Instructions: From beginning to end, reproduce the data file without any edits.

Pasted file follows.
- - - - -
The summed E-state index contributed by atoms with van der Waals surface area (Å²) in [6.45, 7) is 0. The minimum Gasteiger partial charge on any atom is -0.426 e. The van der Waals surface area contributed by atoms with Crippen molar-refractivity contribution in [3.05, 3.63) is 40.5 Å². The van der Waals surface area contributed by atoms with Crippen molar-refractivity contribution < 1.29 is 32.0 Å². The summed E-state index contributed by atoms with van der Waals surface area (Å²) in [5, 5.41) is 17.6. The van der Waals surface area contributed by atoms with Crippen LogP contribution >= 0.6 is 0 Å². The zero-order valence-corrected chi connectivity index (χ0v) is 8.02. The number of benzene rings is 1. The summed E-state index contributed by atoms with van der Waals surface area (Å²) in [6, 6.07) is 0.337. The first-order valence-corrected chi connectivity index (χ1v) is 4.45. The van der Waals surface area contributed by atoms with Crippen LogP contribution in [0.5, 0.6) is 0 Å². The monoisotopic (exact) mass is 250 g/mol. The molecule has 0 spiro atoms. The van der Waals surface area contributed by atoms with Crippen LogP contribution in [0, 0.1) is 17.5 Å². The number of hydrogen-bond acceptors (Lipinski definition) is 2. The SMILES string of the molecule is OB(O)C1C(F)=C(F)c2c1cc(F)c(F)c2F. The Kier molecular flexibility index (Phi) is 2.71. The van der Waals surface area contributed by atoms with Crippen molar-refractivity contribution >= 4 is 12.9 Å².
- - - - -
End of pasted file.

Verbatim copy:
The summed E-state index contributed by atoms with van der Waals surface area (Å²) in [6.45, 7) is 0. The minimum Gasteiger partial charge on any atom is -0.426 e. The van der Waals surface area contributed by atoms with Crippen molar-refractivity contribution in [3.05, 3.63) is 40.5 Å². The van der Waals surface area contributed by atoms with Crippen molar-refractivity contribution < 1.29 is 32.0 Å². The summed E-state index contributed by atoms with van der Waals surface area (Å²) in [5, 5.41) is 17.6. The van der Waals surface area contributed by atoms with Crippen LogP contribution >= 0.6 is 0 Å². The zero-order valence-corrected chi connectivity index (χ0v) is 8.02. The number of benzene rings is 1. The summed E-state index contributed by atoms with van der Waals surface area (Å²) in [6, 6.07) is 0.337. The first-order valence-corrected chi connectivity index (χ1v) is 4.45. The van der Waals surface area contributed by atoms with Crippen LogP contribution in [0.5, 0.6) is 0 Å². The monoisotopic (exact) mass is 250 g/mol. The molecule has 0 spiro atoms. The van der Waals surface area contributed by atoms with Crippen LogP contribution in [0, 0.1) is 17.5 Å². The number of hydrogen-bond acceptors (Lipinski definition) is 2. The SMILES string of the molecule is OB(O)C1C(F)=C(F)c2c1cc(F)c(F)c2F. The Kier molecular flexibility index (Phi) is 2.71. The van der Waals surface area contributed by atoms with Crippen molar-refractivity contribution >= 4 is 12.9 Å².